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Driscoll Video on Predestination

January 30, 2008 1 comment

A friend of mine who had been riding the Armenian/Calvinist fence recently watched this message and sent me a text message that read, “I am a total calvvy now!” Funny stuff. This is a great presentation on the doctrine of predestination. It is about an hour long.

If you have ever wondered exactly what most Calvinist’s believe about how people are saved you should watch this. It is especially convincing when Driscoll talks about the state humans are in because of sin and our inability to choose God because our sinfulness.

Watch the video
or down below.

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Religions Saves series at Mars Hill Church

January 21, 2008 Leave a comment

I’m really enjoying Mark Driscoll’s current preaching series “Religions Saves and Nine Other Misconceptions.” Mars Hill Church did a a great idea. A few months ago they set up a website where people could ask questions that they wanted Driscoll to preach about. Then other people could vote on which questions they liked best. In December they closed the voting and choose the 9 most popular questions. You can check out the questions here.

Mars Hill is using technology in some neat ways. Besides posting sermons on MySpace and YouTube they are now allowing people to text message question during the late Sunday service. Then, after the service, Driscoll spends about 20 minutes answering the questions off the cuff. This is a great way to involve the people in the congregation to interact with the content of the sermon.

Categories: Driscoll, Theology

The Righteousness of Noah

January 8, 2008 Leave a comment

I heard something about Noah the other day that has had me thinking for quite awhile. Most preachers, when they talk about Noah, like to bring up the fact that the Bible says Noah was a righteous man. They then talk about how, because Noah was righteous, he found favor with God and was used to build the ark and keep the human race in existence. Here’s the problem: the Bible says Noah was a righteous man after it says he found favor with God, not before.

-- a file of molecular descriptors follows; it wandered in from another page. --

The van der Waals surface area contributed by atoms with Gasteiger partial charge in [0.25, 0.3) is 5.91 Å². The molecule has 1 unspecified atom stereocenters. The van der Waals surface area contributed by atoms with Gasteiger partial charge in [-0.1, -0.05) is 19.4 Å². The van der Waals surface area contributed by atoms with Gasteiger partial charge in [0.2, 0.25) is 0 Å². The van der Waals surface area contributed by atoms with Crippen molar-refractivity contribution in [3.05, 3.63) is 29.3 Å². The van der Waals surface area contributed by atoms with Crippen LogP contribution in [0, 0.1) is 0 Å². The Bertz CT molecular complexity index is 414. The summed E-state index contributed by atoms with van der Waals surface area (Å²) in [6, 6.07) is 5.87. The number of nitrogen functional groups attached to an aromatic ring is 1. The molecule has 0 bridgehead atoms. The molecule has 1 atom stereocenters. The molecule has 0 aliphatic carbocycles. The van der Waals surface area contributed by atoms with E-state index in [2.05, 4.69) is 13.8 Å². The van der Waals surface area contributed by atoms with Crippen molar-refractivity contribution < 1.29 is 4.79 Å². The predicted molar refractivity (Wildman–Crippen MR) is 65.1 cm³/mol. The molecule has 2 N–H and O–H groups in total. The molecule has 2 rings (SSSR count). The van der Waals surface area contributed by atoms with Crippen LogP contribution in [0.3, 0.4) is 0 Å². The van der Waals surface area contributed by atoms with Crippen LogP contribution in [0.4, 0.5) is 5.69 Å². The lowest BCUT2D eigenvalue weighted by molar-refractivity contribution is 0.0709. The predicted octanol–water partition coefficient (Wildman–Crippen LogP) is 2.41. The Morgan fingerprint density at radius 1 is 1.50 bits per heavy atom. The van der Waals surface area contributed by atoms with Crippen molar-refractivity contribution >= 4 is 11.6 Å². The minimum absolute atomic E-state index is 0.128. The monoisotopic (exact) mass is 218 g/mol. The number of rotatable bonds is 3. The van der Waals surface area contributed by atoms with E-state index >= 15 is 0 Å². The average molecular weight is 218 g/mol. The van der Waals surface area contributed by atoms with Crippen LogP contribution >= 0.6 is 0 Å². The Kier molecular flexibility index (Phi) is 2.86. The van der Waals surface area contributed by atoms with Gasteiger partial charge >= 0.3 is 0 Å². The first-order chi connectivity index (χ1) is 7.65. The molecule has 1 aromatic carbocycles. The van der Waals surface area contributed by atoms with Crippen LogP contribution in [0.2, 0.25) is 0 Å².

In fact, in Genesis 6:6 we learn that God saw ‘that the wickedness of man was great in the earth, and that every intention of the thoughts of his heart was only evil continually.’ This includes Noah! Noah was wicked and the intention of his heart was as evil as anyone else’s. It WAS NOT because of Noah’s righteousness that God choose him to preserve humanity. It was because of God’s undeserved, unearned, unmerited favor that Noah was considered righteous.

You and I are desperately in need of God’s favor, and we were given that favor through the gift of his Son Jesus Christ and the gift of his Holy Spirit indwelling our souls. The intention of my heart (and yours) apart from the work of Jesus is just as intent on evil as the hearts of the men in Noah’s day. Praise be to God the Father and his Son Jesus Christ.

Categories: Holy Spirit, Theology

Is Hell the Absence of God

January 4, 2008 Leave a comment

It is an inescapable fact of life that the people we interact with, the books we read, the things we listen to, and the places we go have dramatic influence in shaping us to be and think one way or another. It is an interesting exercise to chart the development of a person’s beliefs, convictions, and questions up against the major people and things that have exerted force, in whatever fashion, on them.

It has always been a challenge for me to learn from others, but not become others, to develop and sort through my own convictions without simply taking on the convictions of others. My own non-exhaustive chronology of outside influences in Christian ministry and thought includes men such as: my parents, my Youth Pastor, Bill Hybels, John Ortberg, John Piper, Greg Boyd, Brian McLaren, Rick Warren, Rob Bell, Rick McKinley, Brian Tome, Ed Young, Mark Driscoll, Matt Chandler.

Here’s an example:

I grew up believing and fearing the existence of hell as a literal state of being. Where exactly it was I didn’t know and I didn’t care as long as I didn’t end up there. Then, as I was moving through my college years, I started talking and reading about the use of hell in the Bible as a more metaphoric way of describing an existence completely absent from God (Youth Pastor; McLaren). I was buying what others were selling and I started slanging it myself. But I’m not so sure I didn’t stray too far from my roots. In fact, I am in the process of rethinking my rethinking (Driscoll; Piper; Chandler).

Today I came across this quote about hell being the absence of God in an old blog post I had earmarked a few months ago.

R.C. Sproul gives a masterful response to this common explanation:

It is common to say that hell is the absence of God. Such statements are motivated in large part by the dread of even contemplating what hell is like. We try often to soften that blow and find a euphimism to skirt around it.

We need to realize that those who are in hell desire nothing more than the absence of God. They didn’t want to be in God’s presence during their earthly lives, and they certainly don’t want Him near when they’re in hell. The worst thing about hell is the presence of God there.